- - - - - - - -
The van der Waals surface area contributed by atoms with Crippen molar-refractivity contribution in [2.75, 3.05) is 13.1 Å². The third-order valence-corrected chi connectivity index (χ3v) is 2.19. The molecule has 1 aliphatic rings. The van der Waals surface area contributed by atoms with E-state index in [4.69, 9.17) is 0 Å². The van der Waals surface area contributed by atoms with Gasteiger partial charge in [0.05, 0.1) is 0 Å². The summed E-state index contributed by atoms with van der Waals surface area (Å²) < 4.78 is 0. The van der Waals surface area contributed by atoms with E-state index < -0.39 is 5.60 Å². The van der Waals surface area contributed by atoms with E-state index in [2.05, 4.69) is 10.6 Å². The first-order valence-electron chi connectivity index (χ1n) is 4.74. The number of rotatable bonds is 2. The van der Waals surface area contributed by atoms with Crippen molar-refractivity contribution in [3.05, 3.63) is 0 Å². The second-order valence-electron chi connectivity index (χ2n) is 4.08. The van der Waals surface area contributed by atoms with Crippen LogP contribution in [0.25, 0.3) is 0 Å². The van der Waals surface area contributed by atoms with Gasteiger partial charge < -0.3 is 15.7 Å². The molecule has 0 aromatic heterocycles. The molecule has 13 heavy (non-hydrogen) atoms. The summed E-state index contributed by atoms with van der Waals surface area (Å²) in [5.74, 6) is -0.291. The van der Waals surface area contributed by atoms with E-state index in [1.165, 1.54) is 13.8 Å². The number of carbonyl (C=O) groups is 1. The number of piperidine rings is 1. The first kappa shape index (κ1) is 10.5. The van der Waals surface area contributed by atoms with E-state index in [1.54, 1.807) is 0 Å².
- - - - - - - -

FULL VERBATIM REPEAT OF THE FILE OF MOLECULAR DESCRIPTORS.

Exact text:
The van der Waals surface area contributed by atoms with Crippen molar-refractivity contribution in [2.75, 3.05) is 13.1 Å². The third-order valence-corrected chi connectivity index (χ3v) is 2.19. The molecule has 1 aliphatic rings. The van der Waals surface area contributed by atoms with E-state index in [4.69, 9.17) is 0 Å². The van der Waals surface area contributed by atoms with Gasteiger partial charge in [0.05, 0.1) is 0 Å². The summed E-state index contributed by atoms with van der Waals surface area (Å²) < 4.78 is 0. The van der Waals surface area contributed by atoms with E-state index < -0.39 is 5.60 Å². The van der Waals surface area contributed by atoms with E-state index in [2.05, 4.69) is 10.6 Å². The first-order valence-electron chi connectivity index (χ1n) is 4.74. The number of rotatable bonds is 2. The van der Waals surface area contributed by atoms with Crippen molar-refractivity contribution in [3.05, 3.63) is 0 Å². The second-order valence-electron chi connectivity index (χ2n) is 4.08. The van der Waals surface area contributed by atoms with Crippen LogP contribution in [0.25, 0.3) is 0 Å². The van der Waals surface area contributed by atoms with Gasteiger partial charge < -0.3 is 15.7 Å². The molecule has 0 aromatic heterocycles. The molecule has 13 heavy (non-hydrogen) atoms. The summed E-state index contributed by atoms with van der Waals surface area (Å²) in [5.74, 6) is -0.291. The van der Waals surface area contributed by atoms with E-state index in [1.165, 1.54) is 13.8 Å². The number of carbonyl (C=O) groups is 1. The number of piperidine rings is 1. The first kappa shape index (κ1) is 10.5. The van der Waals surface area contributed by atoms with E-state index in [1.54, 1.807) is 0 Å².